Indian-American Senator Kamala Harris officially launches White House bid from California hometown
Harris had announced her White House 2020 run past week on Martin Luther King Day, but on Sunday, she kicked it off ceremonially in Oakland, California, where she was born and spent her early years and where she returned as a lawyer to start her career in law enforcement as a district attorney.Updated: Jan 28, 2019 21:30 IST
Hindustan Times, Washington
Senator Kamala Harris officially launched her campaign for Democratic presidential nomination at a rally at which she said the world and the United States were at an “inflection point”, attacked President Donald Trump’s policies, and invoked repeatedly her Indian-origin mother as her inspiration.
Harris had announced her White House 2020 run past week on Martin Luther King Day, but on Sunday, she kicked it off ceremonially in Oakland, California, where she was born and spent her formative years and where she returned as a lawyer to start her career in law enforcement as a district attorney.
With a giant US national flag as the backdrop, Harris, 54, began by talking about her parents — Donald Harris, who came to the US from Jamaica, and Shyamala Gopalan Harris, who came from India. And said she and her younger sister were raised to value public service and fight for justice. Her mother would say, she said,”Don’t sit around and complain about things, do something’. Basically I think she was saying, ‘You’ve got to get up and stand up and don’t give up the fight’.” She mentioned her mother a couple of times and the word “fight” more than 20 times, in varying contexts.
Harris launched shortly into her reasons for the seeking the highest political office in the country. “We are here knowing that we are at an inflection point in the history of our world,” she said. “We are at an inflection point in the history of our nation.”
“We are here because the American Dream and our American democracy are under attack and on the line like never before.”
And in a thinly veiled reference to President Trump — who she did not name even once — she said, “we have leaders who lie and bully and attack a free press and undermine our democratic institutions that’s not our America”. Trump has made more that 8,100 false and misleading statements since taking office, according to fact-checkers at The Washington Post, and has called press “the enemy of the people”.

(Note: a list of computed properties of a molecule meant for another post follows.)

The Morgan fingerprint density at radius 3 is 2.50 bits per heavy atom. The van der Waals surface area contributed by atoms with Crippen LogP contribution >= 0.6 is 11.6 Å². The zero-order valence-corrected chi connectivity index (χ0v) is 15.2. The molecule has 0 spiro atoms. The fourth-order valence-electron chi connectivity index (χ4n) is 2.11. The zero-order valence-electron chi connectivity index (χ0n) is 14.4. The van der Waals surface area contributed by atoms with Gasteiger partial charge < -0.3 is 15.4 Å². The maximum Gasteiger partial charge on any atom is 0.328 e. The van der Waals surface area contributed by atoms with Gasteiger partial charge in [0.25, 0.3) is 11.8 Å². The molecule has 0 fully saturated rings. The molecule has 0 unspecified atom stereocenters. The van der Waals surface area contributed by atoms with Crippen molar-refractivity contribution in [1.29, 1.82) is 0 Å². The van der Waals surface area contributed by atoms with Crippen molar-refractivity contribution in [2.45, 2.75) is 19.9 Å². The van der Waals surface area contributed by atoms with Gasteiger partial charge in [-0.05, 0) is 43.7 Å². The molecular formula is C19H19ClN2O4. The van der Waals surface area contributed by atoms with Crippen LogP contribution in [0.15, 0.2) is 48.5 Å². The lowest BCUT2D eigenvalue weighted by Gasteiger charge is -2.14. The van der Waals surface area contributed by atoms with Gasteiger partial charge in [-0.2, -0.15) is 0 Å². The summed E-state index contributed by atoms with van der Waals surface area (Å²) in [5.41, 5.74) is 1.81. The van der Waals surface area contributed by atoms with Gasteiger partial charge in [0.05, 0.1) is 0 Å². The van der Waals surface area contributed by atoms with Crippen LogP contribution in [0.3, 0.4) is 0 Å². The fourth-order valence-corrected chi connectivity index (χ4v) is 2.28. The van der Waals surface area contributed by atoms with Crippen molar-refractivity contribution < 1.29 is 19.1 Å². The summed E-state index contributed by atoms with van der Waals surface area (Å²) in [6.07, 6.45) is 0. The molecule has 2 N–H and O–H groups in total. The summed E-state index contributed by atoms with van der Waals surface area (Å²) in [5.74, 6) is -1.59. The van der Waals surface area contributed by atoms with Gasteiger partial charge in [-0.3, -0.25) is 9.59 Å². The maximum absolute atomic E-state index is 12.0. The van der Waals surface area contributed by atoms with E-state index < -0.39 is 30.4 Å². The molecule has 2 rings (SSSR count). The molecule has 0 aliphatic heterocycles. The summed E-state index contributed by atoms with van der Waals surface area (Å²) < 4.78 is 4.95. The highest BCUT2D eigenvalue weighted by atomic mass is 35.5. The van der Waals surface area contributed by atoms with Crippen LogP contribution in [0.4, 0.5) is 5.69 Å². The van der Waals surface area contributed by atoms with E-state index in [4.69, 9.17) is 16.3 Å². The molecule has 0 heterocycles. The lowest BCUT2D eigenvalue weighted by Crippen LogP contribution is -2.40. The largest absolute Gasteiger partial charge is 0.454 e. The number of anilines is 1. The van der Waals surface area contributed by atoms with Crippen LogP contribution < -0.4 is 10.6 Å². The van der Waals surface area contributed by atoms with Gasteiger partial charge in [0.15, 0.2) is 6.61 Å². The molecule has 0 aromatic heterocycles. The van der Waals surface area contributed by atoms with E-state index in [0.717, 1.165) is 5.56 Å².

Harris was scathing in her all-around criticism of the Trump administration. On immigration, Harris called the proposed wall along the border with Mexico the president’s “medieval vanity project” — and said it will not work and spoke of the administration’s practice of putting children separated from their families in “cages”.
The first-term senator addressed bluntly questions of race, anti-Semitism and discrimination of all kinds that have seen a resurgence. “Let’s speak an uncomfortable but honest truth with one another: racism, sexism, anti-Semitism, homophobia, transphobia are real in this country. They are age-old forms of hate with new fuel.” She mentioned the march of white supremacists in Charlottesville and the massacre at the Tree of Life synagogue in Pittsburg.
On foreign policy, the senator said America’s position in the world has never been weaker than it is under the Trump administration. “Democratic values are under attack around the globe. When authoritarianism is on the march. When nuclear proliferation is on the rise. We have foreign powers infecting the White House like malware.”
Harris left barely any issue untouched in what was the most high-profile launch rally by any of the Democrats who in the fray so far — climate change is “not science fiction”; “too many unarmed black men and women are killed in America”; people are “drowning” in debt; “economy today is not working for working people”.
Indian Americans, who have watched Harris’s rise in politics, are “extremely excited” by her run for the White House. “We have done well extremely well professionally, educationally, created businesses and opportunities,” said Ramesh Kapur, an entrepreneur and Democratic strategist who attended the Oakland rally, “but electing a president of your own DNA will the ultimate sign of that we have truly arrived.”
The community is following Tulsi Gabbard, the first Hindu lawmaker in US Congress who is set to formally launch her bid for the Democratic presidential nomination next week, just as closely. Though not of Indian origin, the lawmaker from Hawaii has been embraced by the community as one of their own.
First Published: Jan 28, 2019 21:25 IST